The last few weeks have seen some major changes in Microsoft BI. There was the Datallegro acquisition, the announcement that Bill Baker was leaving, and the release of SQL Server 2008. For me, the first two changes are likely to have the most impact. SQL Server 2008 is well covered on the Microsoft Web site and so I won't address this topic here.
The acquisition of Datallegro created a significant amount of interest, and over the last two weeks I have discussed the acquisition with a wide range of people. Although opinions vary, some general consensus has emerged from those discussions.
The first question is why did Microsoft acquire Datallegro? The answer is that Microsoft wants to market SQL Server as a solution for large-scale data warehousing, and to do this they need to compete with the main DBMS vendors who have massively parallel database products. The Microsoft research group in San Francisco was spearheading key efforts to expand SQL Server in this area, but with the tragic death of Jim Gray it would appear the group lost momentum. To regain this momentum, Microsoft felt it needed to purchase an MPP database appliance.
Why Datallegro? There are a wide range of database appliances on the market, but some of them use proprietary hardware and software techniques, and many of them are tightly integrated into the underlying system. What Microsoft needed was a conventional relational DBMS appliance where they could quickly replace Linux by Windows, and the open source relational DBMS by SQL Server. A smaller number of appliances fit this requirement. Datallegro was one of them, and as we saw the ultimate winner.
What has Microsoft bought? This is a more controversial question. The first thing to note is the purchase price. The rumor mill reports the number to be $275 million. From my perspective this is a staggering sum for a company with a limited track record in data warehousing and few customers. Many people I spoke to were appalled by the sum paid by Microsoft. The feeling is that Microsoft purchased a marketing position rather than any real technology. One shouldn't of course underestimate the power of this marketing position. Whereas I don't think IBM or Teradata will feel threatened by the acquisition, it does put Oracle in a difficult position.
Oracle has spent years trying to sell its shared everything solution as a competitor to shared nothing MPP approaches for data warehousing. The result is that it is losing market share to competitors such as IBM, Teradata and appliance vendors in the high-end data warehousing sector. From a marketing perspective, Microsoft is now adding to this competitive pressure. Oracle now has the choice of eating humble pie and acquiring or building an MPP solution, or seeing the continuing erosion of its large-scale data warehousing market share as customers see the benefits of alternative solutions. My money is on Oracle burying its head in the sand and doing nothing.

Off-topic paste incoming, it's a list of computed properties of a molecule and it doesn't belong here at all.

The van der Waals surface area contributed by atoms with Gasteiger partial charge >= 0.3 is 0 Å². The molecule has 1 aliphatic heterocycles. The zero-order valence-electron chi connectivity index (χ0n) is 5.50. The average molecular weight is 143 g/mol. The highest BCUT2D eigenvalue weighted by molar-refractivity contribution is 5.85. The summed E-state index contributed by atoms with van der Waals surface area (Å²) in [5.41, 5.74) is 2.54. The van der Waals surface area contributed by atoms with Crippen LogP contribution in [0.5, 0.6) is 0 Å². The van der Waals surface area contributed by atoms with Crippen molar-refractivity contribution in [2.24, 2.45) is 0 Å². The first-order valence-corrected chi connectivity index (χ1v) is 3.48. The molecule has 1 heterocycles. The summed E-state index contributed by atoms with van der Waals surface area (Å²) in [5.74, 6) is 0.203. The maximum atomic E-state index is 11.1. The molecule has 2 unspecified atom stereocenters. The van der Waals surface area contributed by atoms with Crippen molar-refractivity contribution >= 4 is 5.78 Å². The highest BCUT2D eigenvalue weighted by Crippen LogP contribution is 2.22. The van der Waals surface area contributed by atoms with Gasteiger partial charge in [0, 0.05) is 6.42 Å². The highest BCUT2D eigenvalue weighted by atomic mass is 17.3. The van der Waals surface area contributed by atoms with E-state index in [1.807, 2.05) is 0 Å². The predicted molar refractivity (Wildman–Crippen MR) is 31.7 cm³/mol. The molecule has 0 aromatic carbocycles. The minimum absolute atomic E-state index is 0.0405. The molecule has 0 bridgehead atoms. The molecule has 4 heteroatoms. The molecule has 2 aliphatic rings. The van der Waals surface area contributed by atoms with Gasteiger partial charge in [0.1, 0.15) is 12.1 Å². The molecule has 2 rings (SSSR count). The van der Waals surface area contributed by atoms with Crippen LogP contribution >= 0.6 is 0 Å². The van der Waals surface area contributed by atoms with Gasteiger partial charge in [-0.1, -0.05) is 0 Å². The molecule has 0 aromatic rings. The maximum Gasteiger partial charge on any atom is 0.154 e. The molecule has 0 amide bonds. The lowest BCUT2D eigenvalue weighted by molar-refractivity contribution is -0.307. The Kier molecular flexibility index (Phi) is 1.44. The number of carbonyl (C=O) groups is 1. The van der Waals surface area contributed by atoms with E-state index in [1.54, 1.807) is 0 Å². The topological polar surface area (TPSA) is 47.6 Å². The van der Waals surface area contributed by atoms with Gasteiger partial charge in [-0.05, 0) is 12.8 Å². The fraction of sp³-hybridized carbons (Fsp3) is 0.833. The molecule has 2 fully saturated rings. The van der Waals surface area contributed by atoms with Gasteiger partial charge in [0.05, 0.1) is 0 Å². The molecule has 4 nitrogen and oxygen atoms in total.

The remaining question is whether Microsoft will succeed in using the Datallegro acquisition to penetrate high-end data warehousing. Given that SQL Server 2008 has just shipped, it means that the next release of SQL Server will not be for about another three years. A lot can happen in that time. Stuart Frost, the CEO of Datallegro, disputes this three year figure in blogs he has written, but Microsoft has a more rigid development, test, and release cycle than startups like Datallegro do. Even if the SQL Server MPP capability can be put into an interim release, it is unlikely we will see anything for two years.
Another issue concerns how Microsoft is managing its data warehousing development. It would appear that the BI team in Redmond has ceded Microsoft's data warehousing strategy to the SQL Server Group. In turn, the SQL Group has set up a data warehousing center of excellence at the Datallegro HQ in Southern California. Datallegro has limited data warehousing expertise, and for Redmond to have this remote group driving its data warehousing strategy appears very risky.
This brings me to the departure of Bill Baker to become CTO of Visible Technologies. This is a major loss for Microsoft. Bill is a visionary, an incredible leader, and was the driving force behind putting Microsoft on the BI and data warehousing roadmap. Microsoft has now lost two key BI and data warehousing people, Jim Gray and Bill Baker. They are irreplaceable, and setting up a data warehousing center of excellence in Southern California doesn't come close to making up for this loss.
Posted August 13, 2008 6:57 PM
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